There truly are no cabins to avoid on Viking Osiris, as there is a nice range for everyone. If you're an exceptionally light sleeper, avoid cabins on Deck 3 (where all the suites are located), as they sit right below The Lounge, so some footsteps or furniture movement noise is inevitable, depending on the time of day. On our cruise, we ran a "white noise" app on our phone that effectively drowned out any external noise.
Food on Viking Osiris offers an international menu designed to appeal to a mostly American audience. Overall, we were impressed with the quality, though the selection at times felt a little limited.
The ship shines when it comes to Egyptian dishes, and those who want to explore new dishes will be rewarded with flavorful options that you will remember for ages.
Look out for Egyptian Night, when dinner is served family style and consists of traditional dishes from the region. This was a hit for our cruise, and we loved talking over the dishes and trying new things, like an incredibly tasty date tart.
The temptation, because of the heat, is to pack shorts and tank tops, but you'll be more comfortable -- and will avoid sunburn -- by packing in layers and considering linens and breathable fabrics. A sunhat or scarf is a must.
Women in Egypt often wear head scarves or abayas, and dress overall is modest. While visiting women can -- and do -- wear shorts or shorter dresses, you might feel out of place by doing so. Consider garments with longer sleeves that can be rolled up, or breezy layers and scarves to cover shoulders and lower necklines, especially for visits to religious sites.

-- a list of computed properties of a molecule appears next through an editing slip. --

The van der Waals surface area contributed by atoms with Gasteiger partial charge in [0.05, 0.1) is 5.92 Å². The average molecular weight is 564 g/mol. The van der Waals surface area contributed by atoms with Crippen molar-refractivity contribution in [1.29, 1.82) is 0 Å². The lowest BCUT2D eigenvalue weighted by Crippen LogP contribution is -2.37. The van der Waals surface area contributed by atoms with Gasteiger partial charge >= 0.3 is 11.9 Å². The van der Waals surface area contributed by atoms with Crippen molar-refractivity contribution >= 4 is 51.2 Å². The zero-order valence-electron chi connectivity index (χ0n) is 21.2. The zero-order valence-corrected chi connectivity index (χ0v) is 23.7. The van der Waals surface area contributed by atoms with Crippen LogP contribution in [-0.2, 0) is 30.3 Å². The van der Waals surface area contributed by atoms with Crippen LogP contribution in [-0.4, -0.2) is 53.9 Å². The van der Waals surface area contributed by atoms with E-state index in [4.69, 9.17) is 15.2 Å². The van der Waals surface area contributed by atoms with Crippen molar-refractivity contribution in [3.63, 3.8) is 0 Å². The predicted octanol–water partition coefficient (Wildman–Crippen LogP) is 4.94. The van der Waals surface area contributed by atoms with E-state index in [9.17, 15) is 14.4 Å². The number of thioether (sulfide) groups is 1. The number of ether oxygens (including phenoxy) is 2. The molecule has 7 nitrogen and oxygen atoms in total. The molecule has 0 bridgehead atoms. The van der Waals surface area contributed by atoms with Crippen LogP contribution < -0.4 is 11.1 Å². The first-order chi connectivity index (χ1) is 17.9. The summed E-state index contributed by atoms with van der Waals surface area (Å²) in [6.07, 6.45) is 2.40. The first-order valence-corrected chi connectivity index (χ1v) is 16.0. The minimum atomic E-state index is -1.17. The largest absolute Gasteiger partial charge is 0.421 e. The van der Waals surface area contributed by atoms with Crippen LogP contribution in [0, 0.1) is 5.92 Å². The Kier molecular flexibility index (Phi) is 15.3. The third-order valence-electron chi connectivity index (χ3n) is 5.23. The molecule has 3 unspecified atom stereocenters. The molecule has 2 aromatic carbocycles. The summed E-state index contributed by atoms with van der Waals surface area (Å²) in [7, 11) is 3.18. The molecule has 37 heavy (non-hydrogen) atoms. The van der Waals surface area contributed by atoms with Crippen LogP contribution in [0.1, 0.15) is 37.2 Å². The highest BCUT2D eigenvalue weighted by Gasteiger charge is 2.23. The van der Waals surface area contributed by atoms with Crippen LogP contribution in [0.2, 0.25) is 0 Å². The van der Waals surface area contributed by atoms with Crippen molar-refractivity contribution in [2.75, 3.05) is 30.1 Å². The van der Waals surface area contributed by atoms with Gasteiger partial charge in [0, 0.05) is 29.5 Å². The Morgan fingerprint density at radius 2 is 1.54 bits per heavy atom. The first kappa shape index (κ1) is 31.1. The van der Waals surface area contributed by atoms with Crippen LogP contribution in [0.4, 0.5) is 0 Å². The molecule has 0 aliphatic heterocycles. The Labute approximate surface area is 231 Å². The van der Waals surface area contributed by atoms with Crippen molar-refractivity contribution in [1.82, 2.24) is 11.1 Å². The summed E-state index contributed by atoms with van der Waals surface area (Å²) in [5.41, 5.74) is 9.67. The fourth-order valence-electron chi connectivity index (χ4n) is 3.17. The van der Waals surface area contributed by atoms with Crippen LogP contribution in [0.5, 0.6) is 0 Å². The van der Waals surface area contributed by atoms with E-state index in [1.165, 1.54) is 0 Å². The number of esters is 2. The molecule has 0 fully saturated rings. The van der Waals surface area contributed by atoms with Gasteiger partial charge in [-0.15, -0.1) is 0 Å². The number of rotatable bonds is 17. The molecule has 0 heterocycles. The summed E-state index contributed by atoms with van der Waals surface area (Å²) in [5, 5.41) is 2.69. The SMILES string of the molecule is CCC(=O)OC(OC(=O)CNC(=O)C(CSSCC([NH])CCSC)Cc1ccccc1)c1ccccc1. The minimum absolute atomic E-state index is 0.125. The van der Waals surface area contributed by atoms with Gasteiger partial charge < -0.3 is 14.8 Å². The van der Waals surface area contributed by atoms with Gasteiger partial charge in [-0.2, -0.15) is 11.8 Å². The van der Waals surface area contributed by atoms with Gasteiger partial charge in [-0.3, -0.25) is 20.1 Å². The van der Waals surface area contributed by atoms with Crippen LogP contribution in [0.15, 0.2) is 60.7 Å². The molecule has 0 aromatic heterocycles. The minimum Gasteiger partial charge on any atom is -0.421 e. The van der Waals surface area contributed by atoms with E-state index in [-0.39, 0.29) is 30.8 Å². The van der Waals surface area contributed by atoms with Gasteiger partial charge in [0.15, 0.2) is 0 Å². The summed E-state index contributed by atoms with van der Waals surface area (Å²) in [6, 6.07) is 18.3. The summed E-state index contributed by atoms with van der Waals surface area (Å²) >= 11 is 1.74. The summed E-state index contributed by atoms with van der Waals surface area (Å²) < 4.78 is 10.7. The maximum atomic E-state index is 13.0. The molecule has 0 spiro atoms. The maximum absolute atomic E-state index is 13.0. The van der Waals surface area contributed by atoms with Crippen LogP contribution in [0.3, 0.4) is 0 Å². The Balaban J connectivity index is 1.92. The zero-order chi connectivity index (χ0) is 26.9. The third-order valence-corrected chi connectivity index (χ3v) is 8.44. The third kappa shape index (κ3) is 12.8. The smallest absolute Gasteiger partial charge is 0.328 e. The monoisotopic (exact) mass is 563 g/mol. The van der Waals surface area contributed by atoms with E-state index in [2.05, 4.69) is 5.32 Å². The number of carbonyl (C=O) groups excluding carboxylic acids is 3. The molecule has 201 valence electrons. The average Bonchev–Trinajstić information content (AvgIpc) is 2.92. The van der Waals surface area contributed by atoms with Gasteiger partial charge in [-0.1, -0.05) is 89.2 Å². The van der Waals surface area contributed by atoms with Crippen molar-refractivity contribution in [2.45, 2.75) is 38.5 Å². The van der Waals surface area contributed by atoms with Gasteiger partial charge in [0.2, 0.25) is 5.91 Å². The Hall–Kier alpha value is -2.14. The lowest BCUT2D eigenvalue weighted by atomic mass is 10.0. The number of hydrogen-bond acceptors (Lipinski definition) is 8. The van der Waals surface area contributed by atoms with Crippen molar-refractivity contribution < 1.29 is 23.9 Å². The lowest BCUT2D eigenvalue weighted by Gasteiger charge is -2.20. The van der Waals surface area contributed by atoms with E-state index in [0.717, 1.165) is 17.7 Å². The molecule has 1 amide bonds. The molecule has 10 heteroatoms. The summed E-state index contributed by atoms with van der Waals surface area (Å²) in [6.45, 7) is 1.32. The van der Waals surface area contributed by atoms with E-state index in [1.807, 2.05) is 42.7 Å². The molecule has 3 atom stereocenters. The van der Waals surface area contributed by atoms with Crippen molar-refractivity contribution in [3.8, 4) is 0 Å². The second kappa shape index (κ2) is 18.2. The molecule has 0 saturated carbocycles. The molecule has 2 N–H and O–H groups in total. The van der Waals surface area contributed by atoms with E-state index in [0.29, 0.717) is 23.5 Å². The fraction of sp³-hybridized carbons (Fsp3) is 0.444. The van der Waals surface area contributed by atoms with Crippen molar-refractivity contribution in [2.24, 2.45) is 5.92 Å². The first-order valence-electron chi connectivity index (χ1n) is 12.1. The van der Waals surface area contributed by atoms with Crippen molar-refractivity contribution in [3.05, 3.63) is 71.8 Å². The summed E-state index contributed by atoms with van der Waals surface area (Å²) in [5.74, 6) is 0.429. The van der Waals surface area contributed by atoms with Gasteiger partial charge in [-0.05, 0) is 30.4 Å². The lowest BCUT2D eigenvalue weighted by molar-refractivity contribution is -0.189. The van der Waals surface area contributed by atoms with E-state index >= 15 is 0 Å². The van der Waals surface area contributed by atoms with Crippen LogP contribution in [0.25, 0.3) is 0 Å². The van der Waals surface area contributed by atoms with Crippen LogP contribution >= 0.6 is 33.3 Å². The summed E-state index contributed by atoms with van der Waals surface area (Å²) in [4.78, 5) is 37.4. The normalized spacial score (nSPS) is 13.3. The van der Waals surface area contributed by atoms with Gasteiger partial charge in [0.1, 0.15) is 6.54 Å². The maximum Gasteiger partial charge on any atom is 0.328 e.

Onboard, the dress code is in line with what you might wear to a resort. Men tend to wear those same linen pants with dressier shirts, and women wear dresses of all types.
During your trip, you might purchase a traditional galabeya, to wear on Egyptian night. You can buy these in port cities like Esna for less than $20 U.S.
For the most up-to-date testing, masking and vaccination requirements aboard Viking Osiris, visit Viking's health and safety information page. You can also use Cruise Critic's guide to health requirements on the world’s major cruise lines as we know them.
At least one daily shore excursion is included in your Viking Osiris cruise fare, and they are enriching and fascinating. Led by specialists who know everything about Egypt (including how to read hieroglyphics!), shore tours will visit all the highlights, including the Great Pyramids and the Sphinx, Abu Simbel, Luxor and Karnak temples and much more.
Expect to walk -- a lot -- and see ancient temple after ancient temple. You won't get bored, as each offers its own charms.
You'll also have the option of taking premium tours, like a visit to King Tut's tomb or a sunrise hot-air balloon ride in the Valley of the Kings.
• All meals onboard
• Wine, beer and soft drinks at lunch and dinner
• At least one excursion in each port
• Pre-cruise hotel stay in Cairo
• Charter flight from Cairo to Luxor
• Enrichment and entertainment
• On-demand TV and movies
• Bottled water
• Premium wines, spirits and drinks between meals
• Premium shore excursions
Viking generally has a demographic of 55-plus, and on Osiris for the Nile River and Egypt, which is a bit of a bucket-list trip, the age is slightly older. Most guests are Americans, with Brits and Aussies sprinkled in. Expect a chatty cruise with people who want to share their experiences at the end of the day. Many passengers will have sailed with Viking before and are fans of the cruise line.